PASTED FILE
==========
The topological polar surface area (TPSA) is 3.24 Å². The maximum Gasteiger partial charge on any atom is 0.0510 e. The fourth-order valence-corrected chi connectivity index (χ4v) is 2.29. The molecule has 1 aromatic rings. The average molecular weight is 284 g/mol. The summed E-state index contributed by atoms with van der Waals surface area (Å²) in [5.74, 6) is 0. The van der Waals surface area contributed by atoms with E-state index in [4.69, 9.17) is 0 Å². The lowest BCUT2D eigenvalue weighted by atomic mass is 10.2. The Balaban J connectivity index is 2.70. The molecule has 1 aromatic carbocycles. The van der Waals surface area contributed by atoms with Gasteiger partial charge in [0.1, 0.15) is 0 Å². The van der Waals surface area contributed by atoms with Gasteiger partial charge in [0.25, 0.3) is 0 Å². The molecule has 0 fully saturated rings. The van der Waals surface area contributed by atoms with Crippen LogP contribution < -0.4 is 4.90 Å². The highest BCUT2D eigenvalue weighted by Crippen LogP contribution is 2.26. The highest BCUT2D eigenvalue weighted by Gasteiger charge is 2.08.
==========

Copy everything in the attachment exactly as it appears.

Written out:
The topological polar surface area (TPSA) is 3.24 Å². The maximum Gasteiger partial charge on any atom is 0.0510 e. The fourth-order valence-corrected chi connectivity index (χ4v) is 2.29. The molecule has 1 aromatic rings. The average molecular weight is 284 g/mol. The summed E-state index contributed by atoms with van der Waals surface area (Å²) in [5.74, 6) is 0. The van der Waals surface area contributed by atoms with E-state index in [4.69, 9.17) is 0 Å². The lowest BCUT2D eigenvalue weighted by atomic mass is 10.2. The Balaban J connectivity index is 2.70. The molecule has 1 aromatic carbocycles. The van der Waals surface area contributed by atoms with Gasteiger partial charge in [0.1, 0.15) is 0 Å². The van der Waals surface area contributed by atoms with Gasteiger partial charge in [0.25, 0.3) is 0 Å². The molecule has 0 fully saturated rings. The van der Waals surface area contributed by atoms with Crippen LogP contribution < -0.4 is 4.90 Å². The highest BCUT2D eigenvalue weighted by Crippen LogP contribution is 2.26. The highest BCUT2D eigenvalue weighted by Gasteiger charge is 2.08.